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‘Bankrupt by Beanies’: How This Dad Lost $100,000 on Worthless Plush Toys

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Slade Sohmer

By Slade Sohmer on July 26, 2013

Beanie Babies took home the #1 slot in our “8 Failed Investments From Your Spoiled Childhood” piece from July 2012. Greg Seals noted that he “planned on buying my first home on my Princess Di bear.” But “now it’s just something for my dog to hump when he’s lonely.”

Hopefully the Robinson family has a whole bunch of lonely dogs, because they’re sitting on a mountain full of worthless Beanie Babies.

Chris Robinson directed this captivating story about his father, who sunk $100,000 of his family’s money into the toys. “This is like admitting to a drug addiction,” he says in the haunting opening scene.

The short doc was posted to YouTube in May 2009, so it’s obviously quite old. But it’s getting a second life on the web after Dazed Digital interviewed Chris about his father’s terrible investment, and it provides great context to this amazing short film. An excerpt:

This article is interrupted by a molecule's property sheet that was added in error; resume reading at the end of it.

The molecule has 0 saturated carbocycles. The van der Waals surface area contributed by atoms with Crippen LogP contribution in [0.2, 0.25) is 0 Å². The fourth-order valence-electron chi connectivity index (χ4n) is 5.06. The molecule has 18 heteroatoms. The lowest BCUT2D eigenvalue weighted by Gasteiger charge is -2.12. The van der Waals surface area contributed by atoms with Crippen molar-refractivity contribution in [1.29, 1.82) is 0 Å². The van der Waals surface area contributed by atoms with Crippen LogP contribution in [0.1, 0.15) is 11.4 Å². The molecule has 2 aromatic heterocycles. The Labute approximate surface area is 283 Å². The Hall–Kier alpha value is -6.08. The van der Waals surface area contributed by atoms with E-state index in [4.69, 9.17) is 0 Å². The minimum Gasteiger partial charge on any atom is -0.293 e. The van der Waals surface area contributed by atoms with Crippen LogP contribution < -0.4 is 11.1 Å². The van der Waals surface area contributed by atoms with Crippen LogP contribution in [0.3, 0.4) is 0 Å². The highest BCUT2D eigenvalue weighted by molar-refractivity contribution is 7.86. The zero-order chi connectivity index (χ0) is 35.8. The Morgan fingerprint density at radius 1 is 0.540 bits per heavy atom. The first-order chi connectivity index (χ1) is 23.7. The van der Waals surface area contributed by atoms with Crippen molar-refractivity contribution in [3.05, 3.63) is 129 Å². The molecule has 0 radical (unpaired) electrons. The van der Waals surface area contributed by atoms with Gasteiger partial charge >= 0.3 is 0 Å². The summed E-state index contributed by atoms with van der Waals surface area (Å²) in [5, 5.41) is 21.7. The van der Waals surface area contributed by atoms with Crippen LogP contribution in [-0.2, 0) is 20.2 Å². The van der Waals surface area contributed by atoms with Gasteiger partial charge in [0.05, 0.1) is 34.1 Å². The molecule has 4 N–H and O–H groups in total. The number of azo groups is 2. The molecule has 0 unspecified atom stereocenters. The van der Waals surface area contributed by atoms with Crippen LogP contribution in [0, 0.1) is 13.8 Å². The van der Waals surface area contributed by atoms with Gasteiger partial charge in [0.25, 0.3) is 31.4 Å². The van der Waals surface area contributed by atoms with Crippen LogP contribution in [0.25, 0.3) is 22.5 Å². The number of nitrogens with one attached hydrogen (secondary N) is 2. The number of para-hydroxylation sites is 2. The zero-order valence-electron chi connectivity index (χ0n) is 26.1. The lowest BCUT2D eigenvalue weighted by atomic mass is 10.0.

DD: Are you still in the process of trying to sell the Beanies?
Chris Robinson: We actually never really tried selling them. We just collected them for a few years, finally saw the error in our ways, and then packed them away in hopes that maybe someday they’d rebound and we could get some money back. The plan going in was for them to pay for our college tuition, but it became pretty clear that wasn’t going to happen for us. Maybe by the time our kids graduate high school they’ll have made a comeback. Or we can just burn them for warmth in the event of the Apocalypse.
DD: What are your feelings towards beanie babies now?
Chris Robinson: I’m mostly just apathetic to them at this point. I see the whole time period as one of bonding with my family, despite it being an extraordinary waste of money that would have been better spent on pretty much anything else. It was fun while it lasted, but then it was over and we got on with our lives.

Read the rest of this terrific interview here. It’s a terrific look at the true human condition, the strength of family and how one minor decision can start a tragic downfall.

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